Tagged With mars

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Lots of people really want to go to Mars. Some of them want to live on that barren litter box forever, which sounds exciting, but would probably suck. The thing about a Martian colony is that people would have to be able to reproduce there in order to keep it going — and luckily for those hopeful pioneers, a team of Japanese scientists have achieved an important first step toward making their pipe dream a reality.

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In the halcyon days of yore, people put away money with the hopes of retiring somewhere warm, where they could argue about chicken salad with other curmudgeons until they expired. But very soon, the new retirement hotspot might be on Mars. While billionaires like Elon Musk have long touted human settlement of the Red Planet, at least a few ordinary folks are listening — and saving up money accordingly.

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When NASA's Opportunity rover landed on Mars in 2004, it settled at the bottom of a crater in an interplanetary hole-in-one shot that would make even a golf champion jealous. When the rover trundled out of its unexpected hole, it left behind its landing platform. Now, 13 years later, we've caught our best glimpse yet of this historic landing site and the crap NASA left behind.

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One of the many challenges of colonising Mars is that the planet is lacking many of the natural resources we rely on here on Earth. We'll need to bring as much of what we need to survive as possible, but you can only pack so much into a spaceship. So scientists are developing ways to utilise at least one of the red planet's most abundant resources: Dust.

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Mars rovers are great for many reasons, most importantly, because they allow us to live vicariously through a hunk of metal exploring the Red Planet. NASA's currently working on a yet-to-be-named rover mission slated for 2020, and is in the process of narrowing down a landing location. Similarly, the European Space Agency (ESA) has just announced that it's debating two locations for its 2020 ExoMars rover, which will search for signs of ancient life.

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Set far in the future of humankind, Mass Effect: Andromeda chronicles the journey of a group of intrepid pioneers who become the first humans to travel outside our galaxy. Yet even as it builds this unknown world, Mass Effect never forgets those who are pioneering today, throwing in a handful of loving references to SpaceX and the ESA, among others.

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Over the course of 12 years, the HiRISE camera has been photographing the Red Planet inch-by-inch from the Mars Reconnaissance Orbiter. Around 50,000 still images have been taken and anyone can check out hi-res stereo versions online. A Finnish filmmaker has spent three months converting the photos into a short video that allows us to fly over Mars in spectacular fashion.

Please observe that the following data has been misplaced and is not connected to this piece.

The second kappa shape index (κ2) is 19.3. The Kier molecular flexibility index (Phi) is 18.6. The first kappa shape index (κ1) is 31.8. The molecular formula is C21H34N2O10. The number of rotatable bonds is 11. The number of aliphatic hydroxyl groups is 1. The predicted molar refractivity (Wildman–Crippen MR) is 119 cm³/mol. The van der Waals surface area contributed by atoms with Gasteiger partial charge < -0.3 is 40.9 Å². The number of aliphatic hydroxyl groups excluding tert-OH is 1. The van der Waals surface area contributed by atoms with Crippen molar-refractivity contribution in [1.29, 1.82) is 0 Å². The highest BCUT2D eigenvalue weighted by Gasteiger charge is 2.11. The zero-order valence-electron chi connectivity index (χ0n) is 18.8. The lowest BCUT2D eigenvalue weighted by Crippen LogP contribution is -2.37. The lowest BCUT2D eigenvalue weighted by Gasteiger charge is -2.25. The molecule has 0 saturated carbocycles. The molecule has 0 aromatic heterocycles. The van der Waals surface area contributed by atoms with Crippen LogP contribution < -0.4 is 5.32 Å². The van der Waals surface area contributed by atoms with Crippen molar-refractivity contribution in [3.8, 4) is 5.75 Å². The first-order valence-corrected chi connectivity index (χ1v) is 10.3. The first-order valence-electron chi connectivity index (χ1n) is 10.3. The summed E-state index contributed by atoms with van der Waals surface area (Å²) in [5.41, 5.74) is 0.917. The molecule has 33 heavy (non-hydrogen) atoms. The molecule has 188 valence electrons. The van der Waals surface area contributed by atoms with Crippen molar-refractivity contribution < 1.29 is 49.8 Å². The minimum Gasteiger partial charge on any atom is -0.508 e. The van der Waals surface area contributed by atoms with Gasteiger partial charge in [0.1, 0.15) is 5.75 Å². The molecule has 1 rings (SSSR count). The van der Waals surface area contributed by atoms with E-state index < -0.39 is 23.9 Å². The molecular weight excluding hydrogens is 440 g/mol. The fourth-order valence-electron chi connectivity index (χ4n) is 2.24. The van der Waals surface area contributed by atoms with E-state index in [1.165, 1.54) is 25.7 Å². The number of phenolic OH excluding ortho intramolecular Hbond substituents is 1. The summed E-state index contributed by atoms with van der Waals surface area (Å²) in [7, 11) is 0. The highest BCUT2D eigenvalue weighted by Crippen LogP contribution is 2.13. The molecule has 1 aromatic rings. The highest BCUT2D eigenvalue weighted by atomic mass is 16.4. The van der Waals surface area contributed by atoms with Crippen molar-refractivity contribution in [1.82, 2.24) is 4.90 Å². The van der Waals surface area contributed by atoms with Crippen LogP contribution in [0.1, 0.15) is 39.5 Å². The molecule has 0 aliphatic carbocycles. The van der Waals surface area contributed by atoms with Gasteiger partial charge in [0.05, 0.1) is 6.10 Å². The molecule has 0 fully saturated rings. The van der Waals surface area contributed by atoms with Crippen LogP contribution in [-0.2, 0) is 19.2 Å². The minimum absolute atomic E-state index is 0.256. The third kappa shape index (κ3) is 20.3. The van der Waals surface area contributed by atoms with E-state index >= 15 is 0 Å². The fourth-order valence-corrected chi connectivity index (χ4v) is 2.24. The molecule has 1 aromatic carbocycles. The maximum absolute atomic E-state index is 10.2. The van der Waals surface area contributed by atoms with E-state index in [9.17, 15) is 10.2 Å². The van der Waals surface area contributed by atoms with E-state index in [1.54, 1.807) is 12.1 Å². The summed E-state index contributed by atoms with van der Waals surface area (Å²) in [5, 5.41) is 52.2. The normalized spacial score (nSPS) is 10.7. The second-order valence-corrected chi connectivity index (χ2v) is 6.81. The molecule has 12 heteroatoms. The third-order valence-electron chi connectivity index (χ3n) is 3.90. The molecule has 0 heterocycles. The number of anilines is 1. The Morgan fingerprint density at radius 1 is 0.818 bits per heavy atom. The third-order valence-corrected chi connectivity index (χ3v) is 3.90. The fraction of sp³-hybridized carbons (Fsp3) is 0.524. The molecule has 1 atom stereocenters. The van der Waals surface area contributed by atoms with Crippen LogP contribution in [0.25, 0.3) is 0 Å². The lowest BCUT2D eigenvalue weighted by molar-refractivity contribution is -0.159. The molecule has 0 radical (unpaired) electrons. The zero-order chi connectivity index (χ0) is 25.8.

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Living and boning in space — particularly on Mars — has fascinated our degenerate species for decades. Recently, SpaceX founder Elon Musk decided to put his very large amount of money where his mouth is by announcing his plans to colonise the Red Planet. NASA also likes to talk about its Journey to Mars in the 2030s, and there are a handful of other, shadier plans to colonise the Red Planet championed by celebrities, billionaires and even the UAE.

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NASA is getting ready to melt some space nerd hearts with an adorable little robot named PUFFER — which stands for Pop-Up Flat Folding Explorer Robots — designed to explore alien worlds like Mars and Europa. The "origami-inspired" rover can fold itself to become as small as a smartphone, but will take on an enormous task once it's ready for use.

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In 2015, Matt Damon reprised his role of "confused Boston actor" in the sci-fi film The Martian. The We Bought a Zoo star was able to survive for months on the Red Planet thanks to his ingenious decision to grow potatoes for food. Now, a NASA-backed project wants to see if Matt Damon's potato scheme could actually work on Mars. And the early results are promising.

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With an atmosphere, Mars was a temperate planet with surface water - but that was 3.5 billion years ago. Imagine if we could help it create one again?

At The Planetary Science Vision 2050 Workshop at NASA headquarters, Jim Green - NASA's Planetary Science Division Director - is proposing launching a magnetic shield to do just that.

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We're all a little uncoordinated at times, but when you're a hunk of metal hurling through space, the consequences are a bit more severe. This week, NASA's Mars Atmosphere and Volatile EvolutioN (MAVEN), which has been orbiting the Red Planet for two years, had to perform a last-minute manoeuvre to avoid a disastrous collision with Mars' moon, Phobos. NBD, though.